A signature red wine, created for guests to enjoy during Silver Lake College’s 10th Annual Scholarship Gala on April 9, was a team effort from its inception to its bottling.
Eric Volcheff, SLC Board of Trustees Chairman, created and presented the college with a barrel of the private-label Tuscan red blend in celebration of Silver Lake College’s 80th anniversary.
Gala committee members, including Sister Lorita Gaffnery (pictured above), helped with the bottling process at the Blind Horse Winery and Restaurant in Kohler, where Eric is head of quality control and assistant winemaker while he enjoys an active retirement life.
The Blind Horse often invites organizations and nonprofits to come in and bond over the shared experience of winemaking, he said.
Committee members were assigned tasks, including unloading the bottles, filling them, adding the cork, topping the bottle with a foil cap and returning filled bottles to their boxes. The wine’s label was created at Silver Lake College and added later.
Eric Volcheff’s journey to becoming a wine connoisseur began when he met his wife, Ruthann, 38 years ago and she imparted her love of what he calls “heavy- duty reds.”
Fast forward to two years ago, when Eric was enjoying retirement after 23 years with Mayline in Sheboygan, a $100 million manufacturer of specialty office furniture, where he served as Executive Vice President.
His interest was piqued when he heard through the “grapevine” that a new winery was opening up in Kohler. Eric joined the staff and soon put to use his chemistry degree and his experience working as assistant quality control manager for a brewery during college.
When the head winemaker recognized Eric’s passion for wine, he asked if he would like to make wine. Eric’s answer was an unqualified “yes.”
Eric got involved in the winemaking process — from receiving the West Coast grapes to de-stemming them, crushing them and fermenting them — and made his first wines, an off-dry Rosé, a Chardonnay and the Tuscan blend.
He recently won a gold medal for his Rosé in The International East Meets West Wine Challenge in Sonoma.
When Eric first joined the winery, they offered about 15 different white and red wines. The Tuscan blend was the most popular of all 15. After they bottled it, Eric said he knew that's what he wanted to perfect and ultimately give to Silver Lake College.
The Tuscan is primarily made from the Sangiovese (pronounced Zan-jo-ve-say) grape, an Italian grape that also grows well in California.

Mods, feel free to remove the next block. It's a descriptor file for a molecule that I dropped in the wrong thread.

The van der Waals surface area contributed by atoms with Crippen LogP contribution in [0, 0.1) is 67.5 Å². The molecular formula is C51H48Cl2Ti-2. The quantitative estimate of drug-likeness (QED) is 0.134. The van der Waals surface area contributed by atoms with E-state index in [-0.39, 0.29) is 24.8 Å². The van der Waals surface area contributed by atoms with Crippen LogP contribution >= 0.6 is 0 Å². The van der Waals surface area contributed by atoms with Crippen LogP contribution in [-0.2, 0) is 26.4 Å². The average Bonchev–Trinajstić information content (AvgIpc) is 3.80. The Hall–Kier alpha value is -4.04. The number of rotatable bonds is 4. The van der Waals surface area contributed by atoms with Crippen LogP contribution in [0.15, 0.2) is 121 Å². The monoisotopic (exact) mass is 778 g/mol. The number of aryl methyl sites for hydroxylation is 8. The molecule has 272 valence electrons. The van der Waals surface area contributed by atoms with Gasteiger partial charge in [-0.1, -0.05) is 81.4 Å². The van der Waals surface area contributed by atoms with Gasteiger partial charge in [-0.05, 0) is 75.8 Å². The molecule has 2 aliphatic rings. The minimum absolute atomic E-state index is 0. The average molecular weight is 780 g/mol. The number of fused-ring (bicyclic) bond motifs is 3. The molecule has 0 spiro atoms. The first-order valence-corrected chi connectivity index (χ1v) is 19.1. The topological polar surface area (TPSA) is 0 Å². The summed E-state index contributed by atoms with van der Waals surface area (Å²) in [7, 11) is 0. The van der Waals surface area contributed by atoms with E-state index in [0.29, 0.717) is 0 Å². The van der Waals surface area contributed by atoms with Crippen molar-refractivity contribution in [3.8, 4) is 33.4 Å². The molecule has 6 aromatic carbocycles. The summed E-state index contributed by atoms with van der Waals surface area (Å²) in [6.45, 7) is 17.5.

The Sangiovese gives the wine its fruitiness. It’s a dry red wine with a core of dark fruit, primarily dark cherry flavor with a little bit of plum. Because Sangiovese can be on the lighter side, Eric added a little backbone to it with Cabernet Sauvignon, Petite Sirah and a little bit of Merlot. He also added some Syrah and Cabernet Franc. But his secret ingredient is Petit Verdot, which added a nice color, spice and a little bit of smokiness to it, which he likes.
The deeply hued Tuscan blend is a reddish-purple color, darker than the average Tuscan-style blend. During the bottling process, the aromas of blackberry, cherry, and hints of violets, with a bouquet of earthy richness, dry herbs and smoke wafted through the air.
“This wine is made to be enjoyed while it’s young. This is not something that you’re going to keep for 10 or 15 years. The timing of the Gala is perfect. The wine was bottled during the first week of December and needed to sit for a few months to bring out its full flavor,” Eric said.
The nice thing about this wine is that it’s so versatile and food friendly, complementing a variety of cuisines, he said.
As for Eric — who recently returned from a wine sensory class in Asheville, N.C. — the art and science of making wine is a continual learning experience. Winemaking is akin to a culinary endeavor, in which a chef experiments with different additions of herb and spices, Eric said.
“It’s like going back to school every week,” he said.
NOTE: The 10th Annual Silver Lake Scholarship Gala is sold out.